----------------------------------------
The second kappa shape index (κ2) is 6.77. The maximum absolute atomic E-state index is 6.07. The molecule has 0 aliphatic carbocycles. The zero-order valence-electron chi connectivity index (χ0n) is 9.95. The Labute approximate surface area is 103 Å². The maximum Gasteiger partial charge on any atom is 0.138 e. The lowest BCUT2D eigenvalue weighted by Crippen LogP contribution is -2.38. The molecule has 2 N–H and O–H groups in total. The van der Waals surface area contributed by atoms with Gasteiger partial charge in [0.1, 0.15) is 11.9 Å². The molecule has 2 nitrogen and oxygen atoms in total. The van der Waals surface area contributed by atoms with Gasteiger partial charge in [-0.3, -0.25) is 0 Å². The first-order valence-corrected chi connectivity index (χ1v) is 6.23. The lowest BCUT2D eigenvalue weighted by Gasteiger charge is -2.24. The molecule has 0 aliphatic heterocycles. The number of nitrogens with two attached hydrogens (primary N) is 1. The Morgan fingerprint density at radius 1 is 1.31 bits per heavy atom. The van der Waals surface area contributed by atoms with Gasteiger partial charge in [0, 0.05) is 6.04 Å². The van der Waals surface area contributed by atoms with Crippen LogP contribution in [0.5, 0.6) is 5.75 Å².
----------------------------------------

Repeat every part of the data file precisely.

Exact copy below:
The second kappa shape index (κ2) is 6.77. The maximum absolute atomic E-state index is 6.07. The molecule has 0 aliphatic carbocycles. The zero-order valence-electron chi connectivity index (χ0n) is 9.95. The Labute approximate surface area is 103 Å². The maximum Gasteiger partial charge on any atom is 0.138 e. The lowest BCUT2D eigenvalue weighted by Crippen LogP contribution is -2.38. The molecule has 2 N–H and O–H groups in total. The van der Waals surface area contributed by atoms with Gasteiger partial charge in [0.1, 0.15) is 11.9 Å². The molecule has 2 nitrogen and oxygen atoms in total. The van der Waals surface area contributed by atoms with Gasteiger partial charge in [-0.3, -0.25) is 0 Å². The first-order valence-corrected chi connectivity index (χ1v) is 6.23. The lowest BCUT2D eigenvalue weighted by Gasteiger charge is -2.24. The molecule has 0 aliphatic heterocycles. The number of nitrogens with two attached hydrogens (primary N) is 1. The Morgan fingerprint density at radius 1 is 1.31 bits per heavy atom. The van der Waals surface area contributed by atoms with Gasteiger partial charge in [0, 0.05) is 6.04 Å². The van der Waals surface area contributed by atoms with Crippen LogP contribution in [0.5, 0.6) is 5.75 Å².